House Armed Services Committee Proposes DOD “Direct Buy” from Online Commercial Sellers
Industry and government have long been at odds while trying to achieve the same thing—better pricing and faster access. The government increases compliance requirements to ensure best pricing practices and industry increases prices to pay for compliance systems. House Armed Services Committee (HSAC) Chairman Mac Thornberry (R-TX) is addressing the DOD procurement process. He is releasing his “stand-alone” acquisition bill this Thursday afternoon, May 18. The stated objectives are to improve procurement transparency, increase technological innovation by reforming intellectual property (IP) ownership rules that stop businesses from avoiding work with the Department of Defense (DOD), and shorten the time it takes for DoD buyers to obtain what they need. Chairman Thornberry has repeatedly criticized the current DOD acquisition process as complicated, inefficient, expensive, and not conducive to innovation. He has proposed that DoD buyers be permitted to purchase items directly from online marketplaces such as OfficeMax or Amazon and others rather than through the GSA Schedule program. It will be interesting see how this bill will address procurement data transparency as well as how this will impact the DOD reaching its small business goals. DOD buyers may be eliminating a lot of small businesses using these commercial ecommerce sites.
Proposed Changes on How DOD Purchases Services & Acquires Commercial Products
This is the third round of Thornberry’s effort to change the method by which DoD procures commercial items. The first two rounds took a macro approach to the overall issue of DoD procurement. They were shifting procurement authority from the Secretary of Defense to the leadership of the individual branches of service, as well as abolishing the office of the Undersecretary (of Defense) for Acquisition and Technology. The third step is to allow DoD buyers to purchase directly from online. This step provides the hope that decentralization will engender greater competition and lower prices. In order to implement such a change, Thornberry has drafted legislation that would allow the DoD to “operate like any other business,” and choose to buy online in the open marketplace rather than through the GSA Schedule or other procurement vehicles. The legislation could target the GSA Schedule program. Thornberry claims that the red tape and administration costs of using GSA Schedules increases costs. He also cited the difficulties and expenses that vendors experience in obtaining and maintaining GSA schedules.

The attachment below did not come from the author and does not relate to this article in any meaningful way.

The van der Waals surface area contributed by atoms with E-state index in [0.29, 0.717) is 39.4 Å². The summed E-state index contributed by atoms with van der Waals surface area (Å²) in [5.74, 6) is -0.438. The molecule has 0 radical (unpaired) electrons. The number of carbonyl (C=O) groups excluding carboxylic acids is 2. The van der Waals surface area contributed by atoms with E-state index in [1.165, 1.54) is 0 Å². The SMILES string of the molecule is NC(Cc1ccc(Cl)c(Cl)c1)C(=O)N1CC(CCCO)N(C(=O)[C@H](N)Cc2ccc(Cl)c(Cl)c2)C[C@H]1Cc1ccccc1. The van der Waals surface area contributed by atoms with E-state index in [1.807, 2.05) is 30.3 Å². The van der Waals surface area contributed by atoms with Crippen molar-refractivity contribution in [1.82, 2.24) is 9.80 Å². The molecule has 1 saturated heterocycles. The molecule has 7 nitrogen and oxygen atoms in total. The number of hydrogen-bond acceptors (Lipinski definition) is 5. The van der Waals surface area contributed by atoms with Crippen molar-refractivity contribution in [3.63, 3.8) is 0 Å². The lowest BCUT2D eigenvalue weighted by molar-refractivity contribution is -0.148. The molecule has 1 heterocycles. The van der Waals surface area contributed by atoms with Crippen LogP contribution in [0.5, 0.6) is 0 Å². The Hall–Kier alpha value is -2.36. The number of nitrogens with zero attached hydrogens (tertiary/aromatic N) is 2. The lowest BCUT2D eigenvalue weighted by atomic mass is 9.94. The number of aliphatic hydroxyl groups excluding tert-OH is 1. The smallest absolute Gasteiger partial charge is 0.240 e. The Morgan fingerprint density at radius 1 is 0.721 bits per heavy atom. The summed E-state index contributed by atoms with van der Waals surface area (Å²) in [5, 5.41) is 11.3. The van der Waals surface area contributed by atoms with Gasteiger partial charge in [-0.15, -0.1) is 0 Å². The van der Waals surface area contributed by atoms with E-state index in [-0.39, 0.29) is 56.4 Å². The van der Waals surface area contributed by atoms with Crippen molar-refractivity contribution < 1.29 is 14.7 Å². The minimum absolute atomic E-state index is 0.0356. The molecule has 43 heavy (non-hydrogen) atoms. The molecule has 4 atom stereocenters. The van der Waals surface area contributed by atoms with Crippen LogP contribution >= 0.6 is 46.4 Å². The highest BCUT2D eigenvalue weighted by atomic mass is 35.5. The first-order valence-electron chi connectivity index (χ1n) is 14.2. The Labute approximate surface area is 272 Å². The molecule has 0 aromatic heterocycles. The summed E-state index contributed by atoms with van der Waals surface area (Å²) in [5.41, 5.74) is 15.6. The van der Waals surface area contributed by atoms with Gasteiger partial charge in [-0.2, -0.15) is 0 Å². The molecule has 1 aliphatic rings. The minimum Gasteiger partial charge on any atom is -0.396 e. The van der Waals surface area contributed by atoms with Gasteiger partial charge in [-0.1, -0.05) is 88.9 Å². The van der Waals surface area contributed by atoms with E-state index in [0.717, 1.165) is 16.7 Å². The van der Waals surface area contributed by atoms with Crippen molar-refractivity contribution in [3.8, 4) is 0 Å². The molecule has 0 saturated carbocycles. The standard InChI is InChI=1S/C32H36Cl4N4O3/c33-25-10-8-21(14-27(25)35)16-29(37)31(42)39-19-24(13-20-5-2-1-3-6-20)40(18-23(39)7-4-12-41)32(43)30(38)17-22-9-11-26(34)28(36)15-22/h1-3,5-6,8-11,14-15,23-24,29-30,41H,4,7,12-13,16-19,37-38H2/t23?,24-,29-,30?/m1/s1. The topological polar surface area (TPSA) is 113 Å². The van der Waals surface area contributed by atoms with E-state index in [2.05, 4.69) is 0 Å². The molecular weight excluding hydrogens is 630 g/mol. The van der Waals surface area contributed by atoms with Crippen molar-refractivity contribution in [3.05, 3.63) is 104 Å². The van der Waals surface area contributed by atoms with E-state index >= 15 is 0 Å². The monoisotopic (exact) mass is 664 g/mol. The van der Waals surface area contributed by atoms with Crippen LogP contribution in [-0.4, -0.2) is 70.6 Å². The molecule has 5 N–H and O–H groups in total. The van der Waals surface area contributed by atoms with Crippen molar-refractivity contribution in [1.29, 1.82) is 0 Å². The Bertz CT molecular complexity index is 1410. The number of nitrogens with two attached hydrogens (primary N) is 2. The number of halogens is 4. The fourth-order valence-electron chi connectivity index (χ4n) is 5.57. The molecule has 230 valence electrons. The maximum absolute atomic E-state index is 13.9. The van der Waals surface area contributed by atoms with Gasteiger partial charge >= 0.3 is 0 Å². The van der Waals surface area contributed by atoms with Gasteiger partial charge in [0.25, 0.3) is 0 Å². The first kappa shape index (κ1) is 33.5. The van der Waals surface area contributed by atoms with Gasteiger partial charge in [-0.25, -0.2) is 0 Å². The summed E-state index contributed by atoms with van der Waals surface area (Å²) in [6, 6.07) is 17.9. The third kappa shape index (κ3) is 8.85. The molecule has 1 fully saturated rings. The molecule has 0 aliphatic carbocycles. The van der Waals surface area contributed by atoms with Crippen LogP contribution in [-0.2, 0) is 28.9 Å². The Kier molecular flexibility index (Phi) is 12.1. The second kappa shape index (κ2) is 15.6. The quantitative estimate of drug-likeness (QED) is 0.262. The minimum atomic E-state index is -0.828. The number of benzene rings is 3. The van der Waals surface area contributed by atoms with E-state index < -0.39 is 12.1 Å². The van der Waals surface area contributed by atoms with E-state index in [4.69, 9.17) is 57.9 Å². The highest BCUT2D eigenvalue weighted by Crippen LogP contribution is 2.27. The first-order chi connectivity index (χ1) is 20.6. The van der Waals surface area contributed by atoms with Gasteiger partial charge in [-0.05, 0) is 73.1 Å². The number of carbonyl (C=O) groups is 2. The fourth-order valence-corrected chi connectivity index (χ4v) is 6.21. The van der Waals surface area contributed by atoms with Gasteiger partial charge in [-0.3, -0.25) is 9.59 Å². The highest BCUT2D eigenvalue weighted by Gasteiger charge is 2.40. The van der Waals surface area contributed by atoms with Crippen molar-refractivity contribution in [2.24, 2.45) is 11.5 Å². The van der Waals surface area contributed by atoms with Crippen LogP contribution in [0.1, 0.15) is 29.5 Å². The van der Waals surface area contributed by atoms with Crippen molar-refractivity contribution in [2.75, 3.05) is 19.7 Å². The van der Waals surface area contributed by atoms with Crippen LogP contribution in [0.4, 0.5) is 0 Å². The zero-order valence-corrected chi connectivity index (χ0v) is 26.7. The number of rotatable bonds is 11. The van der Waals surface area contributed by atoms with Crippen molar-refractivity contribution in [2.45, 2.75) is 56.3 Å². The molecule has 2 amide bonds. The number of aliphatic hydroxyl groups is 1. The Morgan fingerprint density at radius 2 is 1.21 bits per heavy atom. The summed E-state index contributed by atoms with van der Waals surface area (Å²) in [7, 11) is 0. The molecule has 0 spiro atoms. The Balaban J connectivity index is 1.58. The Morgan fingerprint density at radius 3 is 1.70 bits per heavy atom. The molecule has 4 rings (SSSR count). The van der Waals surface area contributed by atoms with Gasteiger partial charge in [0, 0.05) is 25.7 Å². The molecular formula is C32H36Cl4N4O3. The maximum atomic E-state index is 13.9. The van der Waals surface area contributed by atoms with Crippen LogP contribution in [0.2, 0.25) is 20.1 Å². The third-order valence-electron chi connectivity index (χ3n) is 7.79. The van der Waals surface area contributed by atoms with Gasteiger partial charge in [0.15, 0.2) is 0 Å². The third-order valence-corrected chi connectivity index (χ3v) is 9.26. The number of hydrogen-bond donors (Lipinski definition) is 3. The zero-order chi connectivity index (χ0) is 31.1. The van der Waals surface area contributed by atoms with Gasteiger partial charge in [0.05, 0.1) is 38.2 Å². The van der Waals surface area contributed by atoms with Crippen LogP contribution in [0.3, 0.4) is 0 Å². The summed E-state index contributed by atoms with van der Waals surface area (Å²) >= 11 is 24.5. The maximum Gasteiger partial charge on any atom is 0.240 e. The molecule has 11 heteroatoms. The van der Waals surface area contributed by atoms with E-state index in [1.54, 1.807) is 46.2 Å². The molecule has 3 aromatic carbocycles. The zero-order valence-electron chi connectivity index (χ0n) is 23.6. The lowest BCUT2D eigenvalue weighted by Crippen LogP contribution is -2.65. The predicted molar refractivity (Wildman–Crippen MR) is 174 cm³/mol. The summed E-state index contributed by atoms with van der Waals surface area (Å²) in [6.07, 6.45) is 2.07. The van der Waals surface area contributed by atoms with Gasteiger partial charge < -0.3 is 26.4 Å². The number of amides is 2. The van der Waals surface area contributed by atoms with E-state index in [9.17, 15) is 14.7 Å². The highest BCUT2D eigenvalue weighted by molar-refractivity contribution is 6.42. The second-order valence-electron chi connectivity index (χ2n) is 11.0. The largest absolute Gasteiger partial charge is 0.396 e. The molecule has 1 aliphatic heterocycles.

Additional Provisions in the HASC Bill
- The HASC bill increases scrutiny of the $150 billion in DOD services contracts including requiring the Pentagon to include projected contracted services requirements with its annual budget submittal.
- It would also allow the Defense Contract Audit Agency (DCAA) to outsource some of its audit functions to eliminate audit backlogs.
- The bill also addresses a difficult issue for the IT community. Currently, DoD retains full IP rights in weapons systems and applications developed on behalf of DoD. IT companies feel this is unfair because it limits their ability to competitively use knowledge to further their business. The legislation would implement negotiations on the IP rights between the Government and the IT company that could allow IT companies to retain some rights without compromising national security interests.
As GSA Schedule consultants that help other businesses do business with the government, we see first-hand the hurdles and barriers these companies experience selling to the government. There is an eagerness from both government agencies and industry to streamline the acquisition process while making it transparent and cost effective for the tax payers. Recently, we have seen increased reporting and regulatory burdens on commercial companies with the recently introduced pilot program Transaction Data Reporting (TDR) requirement. Increased burdens will no doubt push away companies that are not able to keep up with the contract management requirements, GSA has been aware of these problems and have stated a goal of creating a more “business friendly” approach under Trump. Let’s hope GSA gets the message and revamps some processes but for now, the best path forward it GSA.
Published author with 30 years’ experience working with Federal agencies and contractors, including proposal development and project delivery.